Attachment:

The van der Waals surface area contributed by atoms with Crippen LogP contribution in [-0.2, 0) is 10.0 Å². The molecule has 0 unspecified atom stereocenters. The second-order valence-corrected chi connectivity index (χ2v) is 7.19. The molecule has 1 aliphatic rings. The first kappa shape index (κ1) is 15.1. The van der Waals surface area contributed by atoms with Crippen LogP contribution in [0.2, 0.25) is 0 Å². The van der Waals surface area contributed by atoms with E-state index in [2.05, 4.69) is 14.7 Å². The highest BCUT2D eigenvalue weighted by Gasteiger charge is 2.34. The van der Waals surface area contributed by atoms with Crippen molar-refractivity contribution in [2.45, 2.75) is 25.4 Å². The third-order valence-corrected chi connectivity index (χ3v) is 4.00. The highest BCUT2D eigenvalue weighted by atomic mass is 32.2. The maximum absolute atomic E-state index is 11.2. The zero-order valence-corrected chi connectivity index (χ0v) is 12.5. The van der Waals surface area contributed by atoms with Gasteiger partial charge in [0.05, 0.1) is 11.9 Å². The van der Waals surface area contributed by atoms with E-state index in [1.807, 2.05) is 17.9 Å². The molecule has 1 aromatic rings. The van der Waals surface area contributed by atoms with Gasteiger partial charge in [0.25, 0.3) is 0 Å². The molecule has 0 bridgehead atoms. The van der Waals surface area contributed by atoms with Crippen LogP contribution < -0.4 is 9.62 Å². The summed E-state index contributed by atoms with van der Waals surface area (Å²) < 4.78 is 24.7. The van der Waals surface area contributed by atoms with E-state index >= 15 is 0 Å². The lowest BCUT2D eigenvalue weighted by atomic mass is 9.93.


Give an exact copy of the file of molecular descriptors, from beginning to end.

The van der Waals surface area contributed by atoms with Crippen LogP contribution in [-0.2, 0) is 10.0 Å². The molecule has 0 unspecified atom stereocenters. The second-order valence-corrected chi connectivity index (χ2v) is 7.19. The molecule has 1 aliphatic rings. The first kappa shape index (κ1) is 15.1. The van der Waals surface area contributed by atoms with Crippen LogP contribution in [0.2, 0.25) is 0 Å². The van der Waals surface area contributed by atoms with E-state index in [2.05, 4.69) is 14.7 Å². The highest BCUT2D eigenvalue weighted by Gasteiger charge is 2.34. The van der Waals surface area contributed by atoms with Crippen molar-refractivity contribution in [2.45, 2.75) is 25.4 Å². The third-order valence-corrected chi connectivity index (χ3v) is 4.00. The highest BCUT2D eigenvalue weighted by atomic mass is 32.2. The maximum absolute atomic E-state index is 11.2. The zero-order valence-corrected chi connectivity index (χ0v) is 12.5. The van der Waals surface area contributed by atoms with Gasteiger partial charge in [0.05, 0.1) is 11.9 Å². The van der Waals surface area contributed by atoms with E-state index in [1.807, 2.05) is 17.9 Å². The molecule has 1 aromatic rings. The van der Waals surface area contributed by atoms with Gasteiger partial charge in [0.25, 0.3) is 0 Å². The molecule has 0 bridgehead atoms. The van der Waals surface area contributed by atoms with Crippen LogP contribution < -0.4 is 9.62 Å². The summed E-state index contributed by atoms with van der Waals surface area (Å²) < 4.78 is 24.7. The van der Waals surface area contributed by atoms with E-state index >= 15 is 0 Å². The lowest BCUT2D eigenvalue weighted by atomic mass is 9.93.